Pakistan blames Indian troops for soldier's death; relations remain tense - InfoNews

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Pakistan blames Indian troops for soldier's death; relations remain tense

Indian men along with their horses cross near the border village of Dallan, in Poonch, 250 kilometers (155 miles) northwest of Jammu, India, Tuesday, Jan. 15, 2013. India's army chief Gen. Bikram Singh on Monday accused Pakistan of planning an attack in which two Indian soldiers were killed in the disputed Kashmir region last week, and warned of possible retaliation. (AP Photo/Channi Anand)
January 15, 2013 - 8:18 PM

NEW DELHI - Pakistan on Wednesday blamed Indian troops for killing one of its soldiers along the disputed Kashmir border, the latest in a series of tit-for-tat attacks that threaten to ratchet up tensions between the two nuclear-armed neighbours.

In New Delhi, Indian Prime Minister Manmohan Singh said Tuesday that his country's relations with Pakistan "cannot be business as usual." In Islamabad, the Pakistan military claimed Indian troops fired at a Pakistani army post across the so-called Line of Control that divides the Himalayan region.

Two other Pakistani soldiers and two Indian soldiers have died during the past 10 days in the worst bout of fighting in the region in nearly 10 years. India said one of its soldiers was beheaded.

"What has happened is unacceptable," Singh said of the killing of the Indians, according to media reports. He made the brief comments to reporters at a New Delhi gathering for India's annual day honouring the military.

The Pakistani army said the shooting from Indian troops, which started at 10 p.m. Tuesday and lasted for an hour, was unprovoked and occurred in the Hot Spring and Jandot sectors of Pakistan-held Kashmir. The soldier who was killed was identified as Naik Ashraf. The army said he is survived by his wife and three daughters.

The Indian military did not immediately comment on the shooting.

India and Pakistan have been rivals for decades, though ties had been improving markedly in recent years. The two have fought three wars since they were carved out of British India in 1947 — two of them over Kashmir. The region is divided between the two countries, but each claims it in its entirety.

Senior Pakistani and Indian officials so far have kept tension from the recent events from spiralling out of control. They are trying to limit the potential damage to relations, which have slowly warmed since Pakistani militants killed 166 people in the Indian coastal city of Mumbai. They suspended peace talks after the Mumbai attack, but both countries have economic and other reasons for wanting better ties.

Still, the clashes along the Kashmir border highlight how easily simmering tension can flare into conflict. The biggest risk remains an attack by militants like the one in Mumbai that would likely scuttle the reconciliation process once again.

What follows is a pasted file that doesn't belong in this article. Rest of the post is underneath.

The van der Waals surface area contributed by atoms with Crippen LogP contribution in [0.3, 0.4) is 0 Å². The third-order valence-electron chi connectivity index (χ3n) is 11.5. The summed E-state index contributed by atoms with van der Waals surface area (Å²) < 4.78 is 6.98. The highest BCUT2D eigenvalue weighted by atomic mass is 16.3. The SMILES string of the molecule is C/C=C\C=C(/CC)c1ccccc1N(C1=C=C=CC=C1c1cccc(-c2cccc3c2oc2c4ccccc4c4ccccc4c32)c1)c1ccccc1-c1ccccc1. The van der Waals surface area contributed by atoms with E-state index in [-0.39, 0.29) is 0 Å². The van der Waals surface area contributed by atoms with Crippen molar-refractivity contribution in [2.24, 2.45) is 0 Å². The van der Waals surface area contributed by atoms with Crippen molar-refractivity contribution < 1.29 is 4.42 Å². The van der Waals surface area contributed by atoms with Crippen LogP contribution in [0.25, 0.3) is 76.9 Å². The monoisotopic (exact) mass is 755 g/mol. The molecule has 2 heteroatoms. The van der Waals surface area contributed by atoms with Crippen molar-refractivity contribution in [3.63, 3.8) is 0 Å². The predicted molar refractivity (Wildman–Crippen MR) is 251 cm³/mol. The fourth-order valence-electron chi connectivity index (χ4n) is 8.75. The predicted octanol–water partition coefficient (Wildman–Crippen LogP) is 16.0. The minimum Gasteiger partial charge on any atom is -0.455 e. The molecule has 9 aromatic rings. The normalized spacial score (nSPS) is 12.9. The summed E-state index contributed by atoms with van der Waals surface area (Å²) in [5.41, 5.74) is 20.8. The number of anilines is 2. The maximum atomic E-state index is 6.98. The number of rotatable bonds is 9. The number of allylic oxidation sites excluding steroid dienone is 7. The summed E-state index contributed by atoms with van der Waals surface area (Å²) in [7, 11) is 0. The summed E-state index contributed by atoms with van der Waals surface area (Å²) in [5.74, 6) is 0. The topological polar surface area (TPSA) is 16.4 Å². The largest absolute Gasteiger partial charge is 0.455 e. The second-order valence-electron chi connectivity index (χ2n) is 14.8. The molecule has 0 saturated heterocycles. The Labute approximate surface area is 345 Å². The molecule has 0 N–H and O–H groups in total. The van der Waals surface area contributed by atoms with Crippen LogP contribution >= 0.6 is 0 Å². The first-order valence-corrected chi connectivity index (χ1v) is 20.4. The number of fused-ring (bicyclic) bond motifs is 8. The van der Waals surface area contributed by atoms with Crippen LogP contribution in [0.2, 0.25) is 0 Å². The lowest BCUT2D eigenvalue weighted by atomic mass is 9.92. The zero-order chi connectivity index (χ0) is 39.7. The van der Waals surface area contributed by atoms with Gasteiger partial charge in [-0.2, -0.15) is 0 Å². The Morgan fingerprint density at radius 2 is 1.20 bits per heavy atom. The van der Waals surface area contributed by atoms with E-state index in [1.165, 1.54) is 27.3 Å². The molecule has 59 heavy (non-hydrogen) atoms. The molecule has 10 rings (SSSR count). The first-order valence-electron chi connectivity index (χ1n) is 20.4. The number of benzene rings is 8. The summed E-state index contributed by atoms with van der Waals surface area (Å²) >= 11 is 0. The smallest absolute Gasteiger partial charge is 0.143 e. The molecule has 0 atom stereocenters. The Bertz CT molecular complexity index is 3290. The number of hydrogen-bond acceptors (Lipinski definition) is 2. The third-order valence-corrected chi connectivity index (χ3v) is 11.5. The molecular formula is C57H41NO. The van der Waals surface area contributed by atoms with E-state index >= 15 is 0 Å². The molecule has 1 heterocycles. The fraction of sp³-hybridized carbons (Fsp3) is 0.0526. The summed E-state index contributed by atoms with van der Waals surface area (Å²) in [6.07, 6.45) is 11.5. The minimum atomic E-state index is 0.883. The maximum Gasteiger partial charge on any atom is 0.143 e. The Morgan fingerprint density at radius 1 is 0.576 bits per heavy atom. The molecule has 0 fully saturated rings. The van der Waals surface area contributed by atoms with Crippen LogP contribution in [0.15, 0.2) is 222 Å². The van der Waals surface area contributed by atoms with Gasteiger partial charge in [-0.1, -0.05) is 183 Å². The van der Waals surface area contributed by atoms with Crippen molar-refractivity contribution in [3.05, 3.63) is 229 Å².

The fighting also comes amid increasing political turmoil in Islamabad, with Pakistan's top court ordering the arrest of the country's prime minister in a corruption case, officials said, and a firebrand cleric rallying thousands of people in the capital against the government.

On Monday, Indian army chief Gen. Bikram Singh accused Pakistan of planning the attacks that left the two Indian soldiers dead — making clear he felt it was not an unintentional skirmish — and warned of possible retaliation.

"The attack on Jan. 8 was premeditated, a pre-planned activity. Such an operation requires planning, detailed reconnaissance," Singh told reporters. He said India reserved the right to retaliate at a "time and place of its choice."

Singh urged his troops to be "aggressive and offensive in the face of provocation and fire" from Pakistan. He said the alleged beheading of the Indian soldier was "unacceptable and unpardonable" and accused Pakistan of violating the "ethics of warfare."

The Kashmir fighting began Jan. 6 when Pakistan accused Indian troops of raiding an army post and killing a soldier. India denied launching the attack and said its troops had fired across the border in response to Pakistani shelling that had destroyed an Indian home.

Two days later, India said that Pakistani soldiers, taking advantage of heavy fog, crossed the de facto border and killed two Indian soldiers, beheading one. On Jan. 10, Pakistan said Indian troops had fired across the border and killed another of its soldiers. The Pakistani army said the shooting was unprovoked, while the Indian military said its troops were responding to fire from across the frontier.

Pakistan and India struck a ceasefire agreement over Kashmir in November 2003. There have been periodic violations of the cease-fire, but the incidents during the past week have been the most serious.

News from © The Associated Press, 2013
The Associated Press

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